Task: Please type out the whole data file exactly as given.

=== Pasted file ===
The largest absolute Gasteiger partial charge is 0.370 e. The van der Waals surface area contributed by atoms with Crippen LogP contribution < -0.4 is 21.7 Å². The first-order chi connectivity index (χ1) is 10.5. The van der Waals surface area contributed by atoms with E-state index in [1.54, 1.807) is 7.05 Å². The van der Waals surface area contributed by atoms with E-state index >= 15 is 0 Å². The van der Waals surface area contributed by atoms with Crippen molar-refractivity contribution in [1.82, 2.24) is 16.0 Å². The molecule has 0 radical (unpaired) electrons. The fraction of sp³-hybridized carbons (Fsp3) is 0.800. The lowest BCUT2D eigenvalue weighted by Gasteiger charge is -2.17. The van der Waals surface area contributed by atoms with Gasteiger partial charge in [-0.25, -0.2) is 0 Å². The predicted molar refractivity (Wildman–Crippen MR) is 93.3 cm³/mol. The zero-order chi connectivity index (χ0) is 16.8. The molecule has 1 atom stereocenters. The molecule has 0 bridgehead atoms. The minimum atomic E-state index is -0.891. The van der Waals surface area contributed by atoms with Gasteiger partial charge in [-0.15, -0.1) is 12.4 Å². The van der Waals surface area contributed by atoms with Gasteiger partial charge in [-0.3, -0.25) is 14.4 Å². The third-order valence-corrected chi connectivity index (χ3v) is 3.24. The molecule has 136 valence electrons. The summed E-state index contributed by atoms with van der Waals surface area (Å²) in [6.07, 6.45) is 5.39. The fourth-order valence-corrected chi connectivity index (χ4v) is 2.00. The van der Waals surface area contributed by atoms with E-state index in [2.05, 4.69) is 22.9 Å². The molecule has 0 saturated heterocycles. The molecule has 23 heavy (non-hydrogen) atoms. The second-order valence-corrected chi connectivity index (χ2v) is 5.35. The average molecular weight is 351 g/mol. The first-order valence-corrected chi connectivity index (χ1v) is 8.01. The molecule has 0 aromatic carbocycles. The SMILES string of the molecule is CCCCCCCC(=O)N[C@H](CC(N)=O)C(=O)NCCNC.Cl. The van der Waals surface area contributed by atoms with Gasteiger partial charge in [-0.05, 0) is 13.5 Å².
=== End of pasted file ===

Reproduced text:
The largest absolute Gasteiger partial charge is 0.370 e. The van der Waals surface area contributed by atoms with Crippen LogP contribution < -0.4 is 21.7 Å². The first-order chi connectivity index (χ1) is 10.5. The van der Waals surface area contributed by atoms with E-state index in [1.54, 1.807) is 7.05 Å². The van der Waals surface area contributed by atoms with E-state index >= 15 is 0 Å². The van der Waals surface area contributed by atoms with Crippen molar-refractivity contribution in [1.82, 2.24) is 16.0 Å². The molecule has 0 radical (unpaired) electrons. The fraction of sp³-hybridized carbons (Fsp3) is 0.800. The lowest BCUT2D eigenvalue weighted by Gasteiger charge is -2.17. The van der Waals surface area contributed by atoms with Gasteiger partial charge in [-0.25, -0.2) is 0 Å². The predicted molar refractivity (Wildman–Crippen MR) is 93.3 cm³/mol. The zero-order chi connectivity index (χ0) is 16.8. The molecule has 1 atom stereocenters. The molecule has 0 bridgehead atoms. The minimum atomic E-state index is -0.891. The van der Waals surface area contributed by atoms with Gasteiger partial charge in [-0.15, -0.1) is 12.4 Å². The van der Waals surface area contributed by atoms with Gasteiger partial charge in [-0.3, -0.25) is 14.4 Å². The third-order valence-corrected chi connectivity index (χ3v) is 3.24. The molecule has 136 valence electrons. The summed E-state index contributed by atoms with van der Waals surface area (Å²) in [6.07, 6.45) is 5.39. The fourth-order valence-corrected chi connectivity index (χ4v) is 2.00. The van der Waals surface area contributed by atoms with E-state index in [2.05, 4.69) is 22.9 Å². The molecule has 0 saturated heterocycles. The molecule has 23 heavy (non-hydrogen) atoms. The second-order valence-corrected chi connectivity index (χ2v) is 5.35. The average molecular weight is 351 g/mol. The first-order valence-corrected chi connectivity index (χ1v) is 8.01. The molecule has 0 aromatic carbocycles. The SMILES string of the molecule is CCCCCCCC(=O)N[C@H](CC(N)=O)C(=O)NCCNC.Cl. The van der Waals surface area contributed by atoms with Gasteiger partial charge in [-0.05, 0) is 13.5 Å².